Considering the delicate nature of politics in India and the bitter reality that one cannot rely on the neutrality of the state, the Archdiocese of Bombay ought to have considered a more nuanced response to the provocation that the décor of Goregaon Social allegedly represented. At a time when the law has been reduced to cynical interpretations of codes to secure the interests of the hegemonic, the Archbishop could have used this opportunity to deepen our ethical appreciation of the problem that the décor of Goregaon Social represented. In this way he would have also fulfilled the prophetic role that is the true calling of the Church.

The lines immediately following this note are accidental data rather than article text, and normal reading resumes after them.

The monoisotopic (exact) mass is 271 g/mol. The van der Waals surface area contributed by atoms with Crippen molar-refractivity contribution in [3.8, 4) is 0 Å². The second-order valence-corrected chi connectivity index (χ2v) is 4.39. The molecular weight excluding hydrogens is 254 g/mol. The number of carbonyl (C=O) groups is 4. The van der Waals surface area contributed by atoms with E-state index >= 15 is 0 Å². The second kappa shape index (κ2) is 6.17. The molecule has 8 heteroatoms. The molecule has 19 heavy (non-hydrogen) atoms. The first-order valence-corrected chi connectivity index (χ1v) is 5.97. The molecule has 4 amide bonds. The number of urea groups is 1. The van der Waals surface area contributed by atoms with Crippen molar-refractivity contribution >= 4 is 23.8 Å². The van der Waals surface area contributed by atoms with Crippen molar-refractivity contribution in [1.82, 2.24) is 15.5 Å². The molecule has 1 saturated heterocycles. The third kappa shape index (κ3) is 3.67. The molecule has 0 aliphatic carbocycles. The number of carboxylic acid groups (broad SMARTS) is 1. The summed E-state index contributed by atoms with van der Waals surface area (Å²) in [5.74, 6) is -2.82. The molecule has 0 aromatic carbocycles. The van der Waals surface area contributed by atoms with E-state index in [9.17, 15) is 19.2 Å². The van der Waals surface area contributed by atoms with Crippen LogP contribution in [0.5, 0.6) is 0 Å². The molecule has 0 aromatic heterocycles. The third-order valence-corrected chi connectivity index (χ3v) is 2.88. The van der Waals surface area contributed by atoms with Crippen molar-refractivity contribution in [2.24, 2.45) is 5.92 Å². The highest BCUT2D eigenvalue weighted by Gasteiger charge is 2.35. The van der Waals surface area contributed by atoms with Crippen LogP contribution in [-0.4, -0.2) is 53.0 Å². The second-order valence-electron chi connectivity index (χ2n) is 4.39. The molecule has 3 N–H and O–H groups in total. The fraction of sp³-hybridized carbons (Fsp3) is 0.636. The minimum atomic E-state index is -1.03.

Rather than insist on a parochial assertion of ownership and a consequent banning of the imagery, a deeper exploration of the use of the symbols in Goregaon Social would have demonstrated a surprising possibility. In statements published on social media, the management of the pub indicated that they saw the space as “the church of anti-consumerism” or the “Cathedral of anti-consumerism”. In other words, the owners of the pub were attempting to set up an alternative to consumerism and recognising that this alternative might be present in a Christian, if not Christianised, lifestyle. In many ways, Christianity is fundamental to modernity not in an abstract and discursive way alone, but very materially; with a liberative lifestyle associated with Christians. Christians, and especially those one finds in Portuguese-influenced areas like Mumbai, enjoy a lifestyle that is largely unmarked by brahmanical taboos. Catholics enjoy a material lifestyle that does not place taboos on the consumption of meat, approves of social drinking and allows for a respectful approximation of the sexes – social features largely absent in brahmanical cultures of dominant castes but crucial for claiming modernity. Indeed, one could inquire if the name of this pub does not take inspiration from the ‘socials’ that are a feature of the convent schools. In these socials, in the presence of chaperones and other adults, youngsters could learn the skills of not only drinking in moderation, but also to woo members of the opposite sex, dance with them, developing in this process skills of respectful sociality.